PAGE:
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Business activity in Northern Ireland back on rise after post-Brexit slump

By John Mulgrew

Published 12/09/2016

Ulster Bank chief economist Richard Ramsey
Ulster Bank chief economist Richard Ramsey

Northern Ireland's private sector has returned to slow growth after suffering a post-Brexit slump, a new survey has shown.

Business activity rose slightly to 50.8 - where 50 means no growth - during August.

That followed a small drop overall in July, according to the latest Ulster Bank purchasing managers' index (PMI).

But while output returned to growth, new order levels continued to fall.

And the drop in overall new orders came in spite of a rise in new export business, the survey showed.

"Three of the four monitored sectors saw activity increase, led by manufacturing," the survey said.

And services saw "return to growth following a decline in July".

But the construction sector recorded a reduction in activity for the fifth month in a row.

While output returned to growth in August, new order levels continued to fall, albeit at a weaker pace than in July.

Meanwhile, companies here are continuing to take on extra staff again, with a greater number of firms saying they were hiring in August.

That's the 19th successive month where there has been a rise. However, the rate of job creation did ease once again last month.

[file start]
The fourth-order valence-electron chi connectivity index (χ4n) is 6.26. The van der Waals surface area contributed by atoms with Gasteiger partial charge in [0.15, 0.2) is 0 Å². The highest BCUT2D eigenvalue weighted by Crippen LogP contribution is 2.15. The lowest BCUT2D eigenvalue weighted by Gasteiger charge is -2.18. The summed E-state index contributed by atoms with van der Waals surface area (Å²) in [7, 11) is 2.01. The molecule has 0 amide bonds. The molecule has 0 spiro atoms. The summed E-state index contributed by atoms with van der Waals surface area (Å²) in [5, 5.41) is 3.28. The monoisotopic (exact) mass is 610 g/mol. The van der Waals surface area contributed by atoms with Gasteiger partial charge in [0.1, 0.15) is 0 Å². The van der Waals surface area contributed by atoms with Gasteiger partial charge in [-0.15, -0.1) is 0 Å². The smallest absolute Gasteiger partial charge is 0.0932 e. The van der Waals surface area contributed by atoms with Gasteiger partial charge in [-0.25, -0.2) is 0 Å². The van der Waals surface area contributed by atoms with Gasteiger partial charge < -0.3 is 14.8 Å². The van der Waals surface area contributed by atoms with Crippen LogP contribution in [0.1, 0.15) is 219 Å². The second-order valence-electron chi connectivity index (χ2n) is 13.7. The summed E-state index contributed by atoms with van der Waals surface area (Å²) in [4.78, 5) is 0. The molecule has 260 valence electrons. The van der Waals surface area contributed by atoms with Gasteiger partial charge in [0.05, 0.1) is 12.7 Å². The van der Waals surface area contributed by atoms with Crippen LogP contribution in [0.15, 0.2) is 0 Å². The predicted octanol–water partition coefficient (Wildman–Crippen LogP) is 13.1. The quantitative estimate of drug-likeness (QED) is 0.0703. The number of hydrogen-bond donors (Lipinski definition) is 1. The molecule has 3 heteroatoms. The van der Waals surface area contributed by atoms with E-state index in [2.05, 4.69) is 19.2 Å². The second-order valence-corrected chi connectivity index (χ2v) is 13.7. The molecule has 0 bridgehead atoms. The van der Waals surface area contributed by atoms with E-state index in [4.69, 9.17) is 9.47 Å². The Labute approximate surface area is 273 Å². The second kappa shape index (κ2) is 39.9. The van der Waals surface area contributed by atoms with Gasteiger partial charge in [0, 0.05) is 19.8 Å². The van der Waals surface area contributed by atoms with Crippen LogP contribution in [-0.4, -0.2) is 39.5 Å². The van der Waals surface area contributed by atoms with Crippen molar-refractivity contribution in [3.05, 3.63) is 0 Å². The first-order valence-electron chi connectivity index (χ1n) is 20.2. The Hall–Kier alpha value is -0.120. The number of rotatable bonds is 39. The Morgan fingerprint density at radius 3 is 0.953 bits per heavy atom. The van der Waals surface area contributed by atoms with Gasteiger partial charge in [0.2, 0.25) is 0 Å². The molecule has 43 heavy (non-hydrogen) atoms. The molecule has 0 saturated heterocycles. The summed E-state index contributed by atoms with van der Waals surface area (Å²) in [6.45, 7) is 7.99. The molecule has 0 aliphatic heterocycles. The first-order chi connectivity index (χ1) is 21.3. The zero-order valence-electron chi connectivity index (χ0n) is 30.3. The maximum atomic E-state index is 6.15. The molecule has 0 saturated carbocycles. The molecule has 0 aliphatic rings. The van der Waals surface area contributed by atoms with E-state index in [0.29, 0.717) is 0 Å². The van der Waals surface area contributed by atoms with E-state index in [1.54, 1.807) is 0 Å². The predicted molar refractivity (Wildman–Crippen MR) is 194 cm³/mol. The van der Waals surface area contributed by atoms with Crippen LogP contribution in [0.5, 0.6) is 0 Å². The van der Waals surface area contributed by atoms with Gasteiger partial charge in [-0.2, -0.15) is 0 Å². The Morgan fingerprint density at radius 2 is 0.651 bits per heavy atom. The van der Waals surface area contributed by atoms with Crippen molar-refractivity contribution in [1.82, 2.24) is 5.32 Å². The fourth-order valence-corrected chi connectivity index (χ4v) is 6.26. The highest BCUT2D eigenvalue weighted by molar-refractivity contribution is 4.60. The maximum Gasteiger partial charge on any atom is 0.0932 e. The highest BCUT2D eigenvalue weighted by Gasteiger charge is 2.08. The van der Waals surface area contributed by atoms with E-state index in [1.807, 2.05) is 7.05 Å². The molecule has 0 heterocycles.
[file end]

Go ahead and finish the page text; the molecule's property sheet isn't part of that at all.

"According to the PMI surveys, the UK economy has witnessed something of a 'V-shaped recovery' over the last three months," said Richard Ramsey, chief economist at Ulster Bank.

"Business activity dropped in July, following the UK vote to leave the EU, before rebounding in August.

"Northern Ireland's private sector performance has followed a similar pattern, albeit the rebound has been much weaker."

"While the headlines may focus on a return to growth and ongoing job creation, these cannot conceal the notable weaknesses that lie beneath.

"In particular, the two growing concerns are the surge in inflationary pressures and stagnation within the local services sector," he added.

"Last month, service sector firms reported their first fall in staffing levels in 39 months.

"With orders contracting for the last two months there is no sign that activity will improve."

Belfast Telegraph

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